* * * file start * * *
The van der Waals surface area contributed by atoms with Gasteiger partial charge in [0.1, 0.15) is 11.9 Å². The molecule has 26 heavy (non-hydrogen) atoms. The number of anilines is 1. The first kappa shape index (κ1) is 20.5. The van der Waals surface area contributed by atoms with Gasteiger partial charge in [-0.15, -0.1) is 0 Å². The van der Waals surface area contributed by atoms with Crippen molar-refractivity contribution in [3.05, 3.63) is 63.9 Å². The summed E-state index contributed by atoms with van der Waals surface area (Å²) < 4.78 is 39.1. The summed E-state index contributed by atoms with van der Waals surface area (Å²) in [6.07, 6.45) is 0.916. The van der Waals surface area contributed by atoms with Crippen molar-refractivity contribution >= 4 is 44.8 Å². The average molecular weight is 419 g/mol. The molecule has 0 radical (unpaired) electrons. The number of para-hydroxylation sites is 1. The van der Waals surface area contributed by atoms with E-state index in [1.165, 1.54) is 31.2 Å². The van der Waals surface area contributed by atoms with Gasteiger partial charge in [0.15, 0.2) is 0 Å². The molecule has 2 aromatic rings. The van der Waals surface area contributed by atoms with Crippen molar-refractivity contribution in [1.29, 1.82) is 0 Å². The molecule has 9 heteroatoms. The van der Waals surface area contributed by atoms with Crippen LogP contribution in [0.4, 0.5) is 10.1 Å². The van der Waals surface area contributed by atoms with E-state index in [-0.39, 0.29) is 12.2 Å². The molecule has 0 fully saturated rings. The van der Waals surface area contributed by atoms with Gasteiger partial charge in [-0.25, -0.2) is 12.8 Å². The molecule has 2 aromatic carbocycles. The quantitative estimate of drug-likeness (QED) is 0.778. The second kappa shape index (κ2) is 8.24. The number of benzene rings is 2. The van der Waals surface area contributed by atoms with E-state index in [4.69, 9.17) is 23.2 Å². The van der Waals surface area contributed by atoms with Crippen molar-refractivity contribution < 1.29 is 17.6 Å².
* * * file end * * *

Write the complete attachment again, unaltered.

The van der Waals surface area contributed by atoms with Gasteiger partial charge in [0.1, 0.15) is 11.9 Å². The molecule has 26 heavy (non-hydrogen) atoms. The number of anilines is 1. The first kappa shape index (κ1) is 20.5. The van der Waals surface area contributed by atoms with Gasteiger partial charge in [-0.15, -0.1) is 0 Å². The van der Waals surface area contributed by atoms with Crippen molar-refractivity contribution in [3.05, 3.63) is 63.9 Å². The summed E-state index contributed by atoms with van der Waals surface area (Å²) < 4.78 is 39.1. The summed E-state index contributed by atoms with van der Waals surface area (Å²) in [6.07, 6.45) is 0.916. The van der Waals surface area contributed by atoms with Crippen molar-refractivity contribution >= 4 is 44.8 Å². The average molecular weight is 419 g/mol. The molecule has 0 radical (unpaired) electrons. The number of para-hydroxylation sites is 1. The van der Waals surface area contributed by atoms with E-state index in [1.165, 1.54) is 31.2 Å². The van der Waals surface area contributed by atoms with Gasteiger partial charge in [0.15, 0.2) is 0 Å². The molecule has 2 aromatic rings. The van der Waals surface area contributed by atoms with Crippen molar-refractivity contribution in [1.29, 1.82) is 0 Å². The molecule has 9 heteroatoms. The van der Waals surface area contributed by atoms with Crippen LogP contribution in [0.4, 0.5) is 10.1 Å². The van der Waals surface area contributed by atoms with E-state index in [-0.39, 0.29) is 12.2 Å². The molecule has 0 fully saturated rings. The van der Waals surface area contributed by atoms with Gasteiger partial charge in [-0.25, -0.2) is 12.8 Å². The molecule has 2 aromatic carbocycles. The quantitative estimate of drug-likeness (QED) is 0.778. The second kappa shape index (κ2) is 8.24. The number of benzene rings is 2. The van der Waals surface area contributed by atoms with E-state index in [4.69, 9.17) is 23.2 Å². The van der Waals surface area contributed by atoms with Crippen molar-refractivity contribution < 1.29 is 17.6 Å².